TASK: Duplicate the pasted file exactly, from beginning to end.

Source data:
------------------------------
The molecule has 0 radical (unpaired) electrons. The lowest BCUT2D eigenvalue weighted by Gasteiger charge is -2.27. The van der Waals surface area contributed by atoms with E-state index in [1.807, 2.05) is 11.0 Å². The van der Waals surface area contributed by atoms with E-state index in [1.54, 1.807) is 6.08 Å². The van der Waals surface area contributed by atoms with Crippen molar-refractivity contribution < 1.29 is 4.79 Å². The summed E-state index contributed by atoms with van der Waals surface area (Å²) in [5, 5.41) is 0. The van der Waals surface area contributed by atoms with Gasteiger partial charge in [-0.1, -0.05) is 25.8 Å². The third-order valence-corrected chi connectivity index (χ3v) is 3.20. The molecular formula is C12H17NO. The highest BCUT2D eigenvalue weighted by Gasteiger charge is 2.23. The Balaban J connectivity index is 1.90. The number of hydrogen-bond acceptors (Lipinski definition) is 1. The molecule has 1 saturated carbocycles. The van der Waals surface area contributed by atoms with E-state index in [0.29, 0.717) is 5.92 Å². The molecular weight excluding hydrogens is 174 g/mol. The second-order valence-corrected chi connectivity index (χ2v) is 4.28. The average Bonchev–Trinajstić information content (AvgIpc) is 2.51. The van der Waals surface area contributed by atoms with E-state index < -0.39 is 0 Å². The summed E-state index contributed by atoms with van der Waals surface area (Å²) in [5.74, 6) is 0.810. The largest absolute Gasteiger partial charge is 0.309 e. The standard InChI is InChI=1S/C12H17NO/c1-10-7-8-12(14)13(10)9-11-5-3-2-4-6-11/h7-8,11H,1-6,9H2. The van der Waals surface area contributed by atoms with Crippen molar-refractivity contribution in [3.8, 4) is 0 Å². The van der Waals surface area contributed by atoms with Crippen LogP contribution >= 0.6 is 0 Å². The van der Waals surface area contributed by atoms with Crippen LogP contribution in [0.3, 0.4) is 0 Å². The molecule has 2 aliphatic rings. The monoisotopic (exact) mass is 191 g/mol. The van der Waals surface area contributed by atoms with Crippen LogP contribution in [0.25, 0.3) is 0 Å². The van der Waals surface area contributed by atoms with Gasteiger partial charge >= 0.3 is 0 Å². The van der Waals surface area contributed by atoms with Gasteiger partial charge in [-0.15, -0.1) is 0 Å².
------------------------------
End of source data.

The molecule has 0 radical (unpaired) electrons. The lowest BCUT2D eigenvalue weighted by Gasteiger charge is -2.27. The van der Waals surface area contributed by atoms with E-state index in [1.807, 2.05) is 11.0 Å². The van der Waals surface area contributed by atoms with E-state index in [1.54, 1.807) is 6.08 Å². The van der Waals surface area contributed by atoms with Crippen molar-refractivity contribution < 1.29 is 4.79 Å². The summed E-state index contributed by atoms with van der Waals surface area (Å²) in [5, 5.41) is 0. The van der Waals surface area contributed by atoms with Gasteiger partial charge in [-0.1, -0.05) is 25.8 Å². The third-order valence-corrected chi connectivity index (χ3v) is 3.20. The molecular formula is C12H17NO. The highest BCUT2D eigenvalue weighted by Gasteiger charge is 2.23. The Balaban J connectivity index is 1.90. The number of hydrogen-bond acceptors (Lipinski definition) is 1. The molecule has 1 saturated carbocycles. The van der Waals surface area contributed by atoms with E-state index in [0.29, 0.717) is 5.92 Å². The molecular weight excluding hydrogens is 174 g/mol. The second-order valence-corrected chi connectivity index (χ2v) is 4.28. The average Bonchev–Trinajstić information content (AvgIpc) is 2.51. The van der Waals surface area contributed by atoms with E-state index < -0.39 is 0 Å². The summed E-state index contributed by atoms with van der Waals surface area (Å²) in [5.74, 6) is 0.810. The largest absolute Gasteiger partial charge is 0.309 e. The standard InChI is InChI=1S/C12H17NO/c1-10-7-8-12(14)13(10)9-11-5-3-2-4-6-11/h7-8,11H,1-6,9H2. The van der Waals surface area contributed by atoms with Crippen molar-refractivity contribution in [3.8, 4) is 0 Å². The van der Waals surface area contributed by atoms with Crippen LogP contribution >= 0.6 is 0 Å². The van der Waals surface area contributed by atoms with Crippen LogP contribution in [0.3, 0.4) is 0 Å². The molecule has 2 aliphatic rings. The monoisotopic (exact) mass is 191 g/mol. The van der Waals surface area contributed by atoms with Crippen LogP contribution in [0.25, 0.3) is 0 Å². The van der Waals surface area contributed by atoms with Gasteiger partial charge >= 0.3 is 0 Å². The van der Waals surface area contributed by atoms with Gasteiger partial charge in [-0.15, -0.1) is 0 Å².